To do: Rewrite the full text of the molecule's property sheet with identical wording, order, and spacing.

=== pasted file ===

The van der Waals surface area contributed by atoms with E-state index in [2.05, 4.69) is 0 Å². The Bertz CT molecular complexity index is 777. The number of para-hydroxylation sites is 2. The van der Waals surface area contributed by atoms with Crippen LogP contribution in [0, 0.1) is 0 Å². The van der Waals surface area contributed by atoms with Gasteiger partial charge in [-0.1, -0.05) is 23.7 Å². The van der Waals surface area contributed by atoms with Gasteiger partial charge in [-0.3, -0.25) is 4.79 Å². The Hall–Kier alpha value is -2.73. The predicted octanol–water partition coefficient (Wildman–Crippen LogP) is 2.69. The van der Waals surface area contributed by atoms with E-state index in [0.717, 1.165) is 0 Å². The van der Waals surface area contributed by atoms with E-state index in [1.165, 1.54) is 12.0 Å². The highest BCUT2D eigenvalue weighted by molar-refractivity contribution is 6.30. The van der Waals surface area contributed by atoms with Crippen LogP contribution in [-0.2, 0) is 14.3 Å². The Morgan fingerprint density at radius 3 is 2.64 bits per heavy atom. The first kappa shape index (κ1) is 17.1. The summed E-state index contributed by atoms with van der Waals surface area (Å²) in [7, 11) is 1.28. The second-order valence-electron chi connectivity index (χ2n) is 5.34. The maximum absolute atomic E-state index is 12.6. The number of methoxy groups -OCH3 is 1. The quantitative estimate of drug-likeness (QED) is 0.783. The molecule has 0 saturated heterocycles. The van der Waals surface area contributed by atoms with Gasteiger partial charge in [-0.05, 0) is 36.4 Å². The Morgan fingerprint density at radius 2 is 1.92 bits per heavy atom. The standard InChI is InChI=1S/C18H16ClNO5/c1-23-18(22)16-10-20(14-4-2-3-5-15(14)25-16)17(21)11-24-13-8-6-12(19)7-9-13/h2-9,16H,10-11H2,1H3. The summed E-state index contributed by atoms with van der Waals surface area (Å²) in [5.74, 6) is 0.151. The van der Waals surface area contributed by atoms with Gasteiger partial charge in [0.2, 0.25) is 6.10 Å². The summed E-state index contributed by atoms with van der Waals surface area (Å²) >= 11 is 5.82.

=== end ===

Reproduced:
The van der Waals surface area contributed by atoms with E-state index in [2.05, 4.69) is 0 Å². The Bertz CT molecular complexity index is 777. The number of para-hydroxylation sites is 2. The van der Waals surface area contributed by atoms with Crippen LogP contribution in [0, 0.1) is 0 Å². The van der Waals surface area contributed by atoms with Gasteiger partial charge in [-0.1, -0.05) is 23.7 Å². The van der Waals surface area contributed by atoms with Gasteiger partial charge in [-0.3, -0.25) is 4.79 Å². The Hall–Kier alpha value is -2.73. The predicted octanol–water partition coefficient (Wildman–Crippen LogP) is 2.69. The van der Waals surface area contributed by atoms with E-state index in [0.717, 1.165) is 0 Å². The van der Waals surface area contributed by atoms with E-state index in [1.165, 1.54) is 12.0 Å². The highest BCUT2D eigenvalue weighted by molar-refractivity contribution is 6.30. The van der Waals surface area contributed by atoms with Crippen LogP contribution in [-0.2, 0) is 14.3 Å². The Morgan fingerprint density at radius 3 is 2.64 bits per heavy atom. The first kappa shape index (κ1) is 17.1. The summed E-state index contributed by atoms with van der Waals surface area (Å²) in [7, 11) is 1.28. The second-order valence-electron chi connectivity index (χ2n) is 5.34. The maximum absolute atomic E-state index is 12.6. The number of methoxy groups -OCH3 is 1. The quantitative estimate of drug-likeness (QED) is 0.783. The molecule has 0 saturated heterocycles. The van der Waals surface area contributed by atoms with Gasteiger partial charge in [-0.05, 0) is 36.4 Å². The Morgan fingerprint density at radius 2 is 1.92 bits per heavy atom. The standard InChI is InChI=1S/C18H16ClNO5/c1-23-18(22)16-10-20(14-4-2-3-5-15(14)25-16)17(21)11-24-13-8-6-12(19)7-9-13/h2-9,16H,10-11H2,1H3. The summed E-state index contributed by atoms with van der Waals surface area (Å²) in [5.74, 6) is 0.151. The van der Waals surface area contributed by atoms with Gasteiger partial charge in [0.2, 0.25) is 6.10 Å². The summed E-state index contributed by atoms with van der Waals surface area (Å²) >= 11 is 5.82.